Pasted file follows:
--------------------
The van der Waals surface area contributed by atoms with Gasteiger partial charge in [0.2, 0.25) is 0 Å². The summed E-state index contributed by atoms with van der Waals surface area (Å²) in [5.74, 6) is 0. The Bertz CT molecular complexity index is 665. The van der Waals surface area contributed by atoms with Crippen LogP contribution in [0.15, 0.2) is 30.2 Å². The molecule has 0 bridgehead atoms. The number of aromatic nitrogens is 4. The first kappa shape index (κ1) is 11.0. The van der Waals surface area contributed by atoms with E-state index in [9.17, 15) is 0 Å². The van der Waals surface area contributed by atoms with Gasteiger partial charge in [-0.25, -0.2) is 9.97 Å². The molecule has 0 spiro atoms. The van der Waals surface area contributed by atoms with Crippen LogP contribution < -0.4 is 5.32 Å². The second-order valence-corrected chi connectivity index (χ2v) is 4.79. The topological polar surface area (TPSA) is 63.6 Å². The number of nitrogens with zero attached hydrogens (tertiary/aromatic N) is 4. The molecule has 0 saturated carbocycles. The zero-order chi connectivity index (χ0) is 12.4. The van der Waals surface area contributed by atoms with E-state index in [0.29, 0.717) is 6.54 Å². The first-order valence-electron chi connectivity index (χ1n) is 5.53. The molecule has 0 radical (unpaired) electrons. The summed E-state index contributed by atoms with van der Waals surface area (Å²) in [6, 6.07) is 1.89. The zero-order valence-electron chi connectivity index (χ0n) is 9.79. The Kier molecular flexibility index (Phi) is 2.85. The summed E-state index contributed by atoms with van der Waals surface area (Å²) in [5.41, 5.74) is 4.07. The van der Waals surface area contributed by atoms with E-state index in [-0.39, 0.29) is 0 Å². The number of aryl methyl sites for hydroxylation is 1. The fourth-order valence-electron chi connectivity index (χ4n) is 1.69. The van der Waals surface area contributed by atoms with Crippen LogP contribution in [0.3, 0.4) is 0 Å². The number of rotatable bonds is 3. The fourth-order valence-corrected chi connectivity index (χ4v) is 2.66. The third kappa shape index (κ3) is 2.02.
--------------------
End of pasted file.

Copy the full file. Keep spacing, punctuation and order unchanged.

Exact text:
The van der Waals surface area contributed by atoms with Gasteiger partial charge in [0.2, 0.25) is 0 Å². The summed E-state index contributed by atoms with van der Waals surface area (Å²) in [5.74, 6) is 0. The Bertz CT molecular complexity index is 665. The van der Waals surface area contributed by atoms with Crippen LogP contribution in [0.15, 0.2) is 30.2 Å². The molecule has 0 bridgehead atoms. The number of aromatic nitrogens is 4. The first kappa shape index (κ1) is 11.0. The van der Waals surface area contributed by atoms with E-state index in [9.17, 15) is 0 Å². The van der Waals surface area contributed by atoms with Gasteiger partial charge in [-0.25, -0.2) is 9.97 Å². The molecule has 0 spiro atoms. The van der Waals surface area contributed by atoms with Crippen LogP contribution < -0.4 is 5.32 Å². The second-order valence-corrected chi connectivity index (χ2v) is 4.79. The topological polar surface area (TPSA) is 63.6 Å². The number of nitrogens with zero attached hydrogens (tertiary/aromatic N) is 4. The molecule has 0 saturated carbocycles. The zero-order chi connectivity index (χ0) is 12.4. The van der Waals surface area contributed by atoms with E-state index in [0.29, 0.717) is 6.54 Å². The first-order valence-electron chi connectivity index (χ1n) is 5.53. The molecule has 0 radical (unpaired) electrons. The summed E-state index contributed by atoms with van der Waals surface area (Å²) in [6, 6.07) is 1.89. The zero-order valence-electron chi connectivity index (χ0n) is 9.79. The Kier molecular flexibility index (Phi) is 2.85. The summed E-state index contributed by atoms with van der Waals surface area (Å²) in [5.41, 5.74) is 4.07. The van der Waals surface area contributed by atoms with E-state index in [-0.39, 0.29) is 0 Å². The number of aryl methyl sites for hydroxylation is 1. The fourth-order valence-electron chi connectivity index (χ4n) is 1.69. The van der Waals surface area contributed by atoms with Crippen LogP contribution in [0.3, 0.4) is 0 Å². The number of rotatable bonds is 3. The fourth-order valence-corrected chi connectivity index (χ4v) is 2.66. The third kappa shape index (κ3) is 2.02.